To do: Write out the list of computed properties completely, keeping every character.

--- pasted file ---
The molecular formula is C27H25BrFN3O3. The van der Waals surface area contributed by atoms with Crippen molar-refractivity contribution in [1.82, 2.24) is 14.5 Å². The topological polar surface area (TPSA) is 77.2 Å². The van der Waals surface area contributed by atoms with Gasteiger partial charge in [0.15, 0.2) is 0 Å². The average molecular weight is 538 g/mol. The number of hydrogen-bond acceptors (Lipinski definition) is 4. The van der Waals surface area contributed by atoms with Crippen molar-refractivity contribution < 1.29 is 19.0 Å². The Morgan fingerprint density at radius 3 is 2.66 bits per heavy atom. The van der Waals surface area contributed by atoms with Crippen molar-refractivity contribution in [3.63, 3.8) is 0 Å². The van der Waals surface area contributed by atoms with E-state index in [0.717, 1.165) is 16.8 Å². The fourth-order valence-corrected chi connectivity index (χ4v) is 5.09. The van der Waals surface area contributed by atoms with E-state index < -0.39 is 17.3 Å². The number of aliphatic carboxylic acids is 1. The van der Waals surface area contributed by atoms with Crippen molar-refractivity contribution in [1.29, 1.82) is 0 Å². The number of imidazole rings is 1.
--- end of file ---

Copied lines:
The molecular formula is C27H25BrFN3O3. The van der Waals surface area contributed by atoms with Crippen molar-refractivity contribution in [1.82, 2.24) is 14.5 Å². The topological polar surface area (TPSA) is 77.2 Å². The van der Waals surface area contributed by atoms with Gasteiger partial charge in [0.15, 0.2) is 0 Å². The average molecular weight is 538 g/mol. The number of hydrogen-bond acceptors (Lipinski definition) is 4. The van der Waals surface area contributed by atoms with Crippen molar-refractivity contribution < 1.29 is 19.0 Å². The Morgan fingerprint density at radius 3 is 2.66 bits per heavy atom. The van der Waals surface area contributed by atoms with Crippen molar-refractivity contribution in [3.63, 3.8) is 0 Å². The van der Waals surface area contributed by atoms with E-state index in [0.717, 1.165) is 16.8 Å². The fourth-order valence-corrected chi connectivity index (χ4v) is 5.09. The van der Waals surface area contributed by atoms with E-state index < -0.39 is 17.3 Å². The number of aliphatic carboxylic acids is 1. The van der Waals surface area contributed by atoms with Crippen molar-refractivity contribution in [1.29, 1.82) is 0 Å². The number of imidazole rings is 1.